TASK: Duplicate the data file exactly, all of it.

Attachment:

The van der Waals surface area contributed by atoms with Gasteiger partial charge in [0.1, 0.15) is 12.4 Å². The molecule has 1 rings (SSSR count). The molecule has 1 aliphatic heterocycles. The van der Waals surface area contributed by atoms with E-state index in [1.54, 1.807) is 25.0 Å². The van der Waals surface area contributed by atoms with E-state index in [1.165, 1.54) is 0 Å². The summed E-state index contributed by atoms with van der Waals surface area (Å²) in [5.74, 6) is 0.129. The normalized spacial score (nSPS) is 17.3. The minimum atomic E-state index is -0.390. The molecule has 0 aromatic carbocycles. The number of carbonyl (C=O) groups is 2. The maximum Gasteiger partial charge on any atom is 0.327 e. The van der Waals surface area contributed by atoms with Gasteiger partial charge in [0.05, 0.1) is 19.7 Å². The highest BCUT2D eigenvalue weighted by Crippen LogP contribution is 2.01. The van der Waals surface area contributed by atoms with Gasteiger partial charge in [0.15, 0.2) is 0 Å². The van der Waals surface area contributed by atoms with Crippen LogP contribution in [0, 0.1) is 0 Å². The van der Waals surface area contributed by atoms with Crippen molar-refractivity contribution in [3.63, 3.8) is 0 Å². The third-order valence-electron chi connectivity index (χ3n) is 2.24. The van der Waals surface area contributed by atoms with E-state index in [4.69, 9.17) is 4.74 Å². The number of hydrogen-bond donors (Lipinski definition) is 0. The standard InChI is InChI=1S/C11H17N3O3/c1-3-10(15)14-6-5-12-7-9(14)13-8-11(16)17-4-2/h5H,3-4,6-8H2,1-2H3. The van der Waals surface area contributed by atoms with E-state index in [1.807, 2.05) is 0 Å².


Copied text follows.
The van der Waals surface area contributed by atoms with Gasteiger partial charge in [0.1, 0.15) is 12.4 Å². The molecule has 1 rings (SSSR count). The molecule has 1 aliphatic heterocycles. The van der Waals surface area contributed by atoms with E-state index in [1.54, 1.807) is 25.0 Å². The van der Waals surface area contributed by atoms with E-state index in [1.165, 1.54) is 0 Å². The summed E-state index contributed by atoms with van der Waals surface area (Å²) in [5.74, 6) is 0.129. The normalized spacial score (nSPS) is 17.3. The minimum atomic E-state index is -0.390. The molecule has 0 aromatic carbocycles. The number of carbonyl (C=O) groups is 2. The maximum Gasteiger partial charge on any atom is 0.327 e. The van der Waals surface area contributed by atoms with Gasteiger partial charge in [0.05, 0.1) is 19.7 Å². The highest BCUT2D eigenvalue weighted by Crippen LogP contribution is 2.01. The van der Waals surface area contributed by atoms with Gasteiger partial charge in [0.15, 0.2) is 0 Å². The van der Waals surface area contributed by atoms with Crippen LogP contribution in [0, 0.1) is 0 Å². The van der Waals surface area contributed by atoms with Crippen molar-refractivity contribution in [3.63, 3.8) is 0 Å². The third-order valence-electron chi connectivity index (χ3n) is 2.24. The van der Waals surface area contributed by atoms with E-state index in [4.69, 9.17) is 4.74 Å². The number of hydrogen-bond donors (Lipinski definition) is 0. The standard InChI is InChI=1S/C11H17N3O3/c1-3-10(15)14-6-5-12-7-9(14)13-8-11(16)17-4-2/h5H,3-4,6-8H2,1-2H3. The van der Waals surface area contributed by atoms with E-state index in [1.807, 2.05) is 0 Å².